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Launch Mode questions

Discussion in 'Model S: Driving Dynamics' started by kirkbauer, Jan 30, 2016.

  1. kirkbauer

    kirkbauer Member

    Joined:
    May 31, 2015
    Messages:
    490
    Location:
    Atlanta, GA
    After doing a few launches I have some questions.

    1) what exactly is causing the car to squat down?
    2) do we have numbers on how much this improves 0-60?
    3) how is the improvement actually accomplished?
    4) sometimes I get "both pedals pressed" when trying to start launch mode causing me to restart the sequence. Any ideas why?
    5) why does it matter if max battery is enabled?
     
  2. NSX1992

    NSX1992 Member

    Joined:
    Sep 2, 2014
    Messages:
    253
    Location:
    Thousand Oaks,CA
    From my test at the dragstrip there was zero improvement in elapsed time. The car squats due to preloading? Both pedals pressed means you pressed the go pedal before pushing the brake pedal hard. Maximum battery enabled heats up the battery to optimum temperature to release the maximum power. It will tell you how many minutes it will take but launch mode can be used right away.
     
  3. kirkbauer

    kirkbauer Member

    Joined:
    May 31, 2015
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    490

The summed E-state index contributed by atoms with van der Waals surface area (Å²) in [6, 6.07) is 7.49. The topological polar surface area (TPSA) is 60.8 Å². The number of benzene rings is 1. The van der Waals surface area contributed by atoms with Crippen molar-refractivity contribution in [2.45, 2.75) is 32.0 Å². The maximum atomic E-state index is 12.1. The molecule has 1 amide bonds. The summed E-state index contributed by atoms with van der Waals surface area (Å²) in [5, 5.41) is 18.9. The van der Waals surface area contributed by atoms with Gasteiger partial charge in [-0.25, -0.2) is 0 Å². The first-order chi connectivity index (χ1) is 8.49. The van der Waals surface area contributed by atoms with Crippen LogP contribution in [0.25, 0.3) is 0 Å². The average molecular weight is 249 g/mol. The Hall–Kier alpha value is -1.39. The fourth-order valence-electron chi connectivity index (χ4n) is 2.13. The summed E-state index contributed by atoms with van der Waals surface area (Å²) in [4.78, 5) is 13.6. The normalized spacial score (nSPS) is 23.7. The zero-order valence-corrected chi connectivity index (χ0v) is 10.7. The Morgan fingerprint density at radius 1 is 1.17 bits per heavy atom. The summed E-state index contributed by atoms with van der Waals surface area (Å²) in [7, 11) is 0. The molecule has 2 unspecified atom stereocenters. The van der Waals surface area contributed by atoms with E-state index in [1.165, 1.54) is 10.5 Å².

Location:
    Atlanta, GA
    That's why I'm curious: why do they require max battery power when it doesn't have to be ready anyways? For me it makes it more difficult to use at the spur of the moment. Seems it could be independent of launch mode.

    Thanks for the reply!
     
  4. rns-e

    rns-e Member

    Joined:
    May 5, 2013
    Messages:
    384
    Location:
    Denmark
    In this thread Chassis CAN Logging To ASCII Text Plus Graphing

    you will see that the car builds up just under 700 nm of torque, which it is holding back with the brakes, the result - a squat that many crossfitters would be proud of
     
  5. kennybobby

    kennybobby Member

    Joined:
    Sep 14, 2014
    Messages:
    479
    Location:
    Heart o' Dixie
    This could be like flipping a switch that signals to the controller, along with the pedal dance, to allow higher-than-normal temperature limits across the system (inverter, motor, pack) for performance purposes. A robust controller can safely operate with less margin--trade off a little margin for extra power.
     

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